Can You Receive State Unemployment Benefits and VA Disability Benefits?
The government offers benefits, including unemployment benefits, to residents and their families in times of need. Veterans may qualify for disability benefits from the Veterans Administration and unemployment benefits from the federal or state government at the same time, because the types of benefits serve different purposes.
The biggest difference between unemployment and disability benefits is that unemployment is intended to be temporary whereas disability is generally for the rest of a person’s life, or as long as their disabling condition lasts. VA disability benefits, according to President Abraham Lincoln’s vision, exist “to care for him who shall have borne the battle, and for his widow and his orphan.”
Additionally, the organizations involved in determining and issuing the benefits are two different entities. Individual states usually run unemployment benefits programs, and the Veterans Administration parcels out VA disability benefits.
Procedurally, the two systems have some similarities. Many times, receiving unemployment benefits is simply a matter of filling out paperwork. If the applicant’s former employer blocks the request, the applicant can have a lawyer for an appeal. Occasionally, receiving VA disability benefits is as easy as filing paperwork, as well. However, the denial rate of veteran disability claims is rising, so veterans often partner with a VA disability attorney in their appeals.
State Unemployment Benefits
The easiest grants of unemployment benefits occur when an employer dismisses an employee due to “lack of work,” which is another term for a layoff. This is a situation where simply filing paperwork is all that’s required. If the applicant quit their previous job or was fired by the employer for misconduct, the entity running the program will investigate. There may be a hearing where the applicant can plead their case, and they have the option for a lawyer.
The weekly benefit varies in different states, from a high of $783 in Massachusetts to a low of $235 in Mississippi. Occasionally — most recently in 2020, during the beginning of the COVID-19 pandemic — the federal government augments these benefits.
Federal unemployment benefits may last six months at a time, but the government may extend those benefits. State programs can run up to one year. Applicants must meet certain requirements to be eligible for benefits, including:
- Residency in country or specific state
- The claimant must have been previously employed for a certain amount of time
- Proof of an ongoing job search
- You cannot have quit your previous job without good cause or been fired for misconduct related to your work
The federal or state entity offering benefits may temporarily change or waive these requirements. The agency may base the amount you receive in benefits on you prior wages. For example, in Virginia, the employment commission looks at your wages in four of the last five calendar quarters prior to your claim. The amount you’re entitled to may differ from another person receiving unemployment in your state. The determination of whether you are unemployed is a “yes or no” question — there is no level of unemployment to determine.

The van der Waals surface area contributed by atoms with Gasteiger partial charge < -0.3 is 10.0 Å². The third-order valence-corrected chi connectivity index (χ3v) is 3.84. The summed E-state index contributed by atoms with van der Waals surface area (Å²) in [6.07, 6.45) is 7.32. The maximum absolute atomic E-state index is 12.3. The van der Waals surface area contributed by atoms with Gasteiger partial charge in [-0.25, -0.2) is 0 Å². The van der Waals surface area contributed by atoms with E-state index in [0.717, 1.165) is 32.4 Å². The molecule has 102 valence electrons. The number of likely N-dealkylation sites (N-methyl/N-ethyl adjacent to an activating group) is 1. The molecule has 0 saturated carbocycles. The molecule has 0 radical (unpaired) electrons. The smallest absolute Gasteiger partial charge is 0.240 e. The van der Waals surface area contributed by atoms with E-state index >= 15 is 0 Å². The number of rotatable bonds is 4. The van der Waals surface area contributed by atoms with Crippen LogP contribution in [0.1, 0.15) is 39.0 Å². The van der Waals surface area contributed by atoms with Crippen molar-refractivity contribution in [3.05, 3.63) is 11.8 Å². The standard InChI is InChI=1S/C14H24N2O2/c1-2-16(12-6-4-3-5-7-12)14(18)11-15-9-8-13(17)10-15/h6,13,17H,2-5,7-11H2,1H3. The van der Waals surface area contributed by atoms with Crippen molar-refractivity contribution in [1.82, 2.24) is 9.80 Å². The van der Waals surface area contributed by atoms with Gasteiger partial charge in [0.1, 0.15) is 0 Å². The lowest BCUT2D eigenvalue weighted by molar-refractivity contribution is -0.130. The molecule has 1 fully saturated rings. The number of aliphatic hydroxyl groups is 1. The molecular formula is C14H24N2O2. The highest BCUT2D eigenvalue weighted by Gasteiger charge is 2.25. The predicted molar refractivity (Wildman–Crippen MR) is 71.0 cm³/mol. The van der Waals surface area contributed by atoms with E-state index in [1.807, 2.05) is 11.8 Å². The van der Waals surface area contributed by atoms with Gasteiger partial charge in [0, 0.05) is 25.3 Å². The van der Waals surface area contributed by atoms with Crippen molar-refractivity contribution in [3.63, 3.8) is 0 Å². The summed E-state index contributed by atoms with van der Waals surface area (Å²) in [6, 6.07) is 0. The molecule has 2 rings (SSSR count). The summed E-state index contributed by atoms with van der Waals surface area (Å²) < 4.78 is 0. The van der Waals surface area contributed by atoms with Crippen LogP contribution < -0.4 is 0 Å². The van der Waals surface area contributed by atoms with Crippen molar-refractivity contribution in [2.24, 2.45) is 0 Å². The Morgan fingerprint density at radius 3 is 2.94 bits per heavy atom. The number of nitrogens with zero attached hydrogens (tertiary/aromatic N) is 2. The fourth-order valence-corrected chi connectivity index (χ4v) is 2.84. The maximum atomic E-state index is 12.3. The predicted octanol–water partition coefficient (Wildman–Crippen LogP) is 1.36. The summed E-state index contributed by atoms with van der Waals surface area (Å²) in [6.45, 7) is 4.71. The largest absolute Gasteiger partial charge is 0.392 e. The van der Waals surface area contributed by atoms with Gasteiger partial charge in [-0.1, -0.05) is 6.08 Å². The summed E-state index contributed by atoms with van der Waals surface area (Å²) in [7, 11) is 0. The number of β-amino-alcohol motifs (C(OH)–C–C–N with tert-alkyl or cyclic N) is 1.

VA Disability Benefits
Now, let’s look at how VA disability benefits are different in each area, and how a VA disability attorney helps Veterans obtain the benefits they need and deserve.
The extent of unemployment is not an issue in unemployment benefits cases. If the boss reduced the applicant’s hours, the applicant is usually “working” and therefore ineligible for unemployment benefits. The extent of disability, however, is a major issue in VA disability claims. The Veterans Administration uses a rating system, from 0 percent disabled to 100 percent disabled, to determine the amount of cash benefits.
The VA usually orders “compensation and pension” medical examinations performed by VA physicians or nurses. This is to determine the presence and level of disability. Doctors can rush these exams, leaving them inadequate and often insufficient to obtain the highest rating a veteran deserves. Attorneys often connect veterans with independent doctors who offer a second opinion.
VA disability benefits are available if the Veteran’s disability was service-connected. This connection could be direct or indirect.
VA disability benefits are usually permanent and subject to periodic review. Once a year, disabled veterans must undergo a C&P or other medical examination to determine if their condition is better, worse, or the same. Once again, an attorney can arrange for an additional medical examination, if needed.
VA disability benefits are up to $3,400 a month for 100 percent disability. Significantly, VA disability benefits are tax-free, whereas unemployment benefits are taxable, at least in most cases. The Veterans Administration provides disabled veterans with free medical care at any VA medical facility.
Count on Dedicated Attorneys
An attorney is a valuable partner in all phases of a disability claim. For a free consultation with an experienced Veterans disability lawyer, contact the Cameron Firm, P.C. at 800-861-7262 or fill out the contact box on our website. We are here to represent veterans nationwide.
This article is for educational and marketing purposes only. It does not create an attorney-client relationship.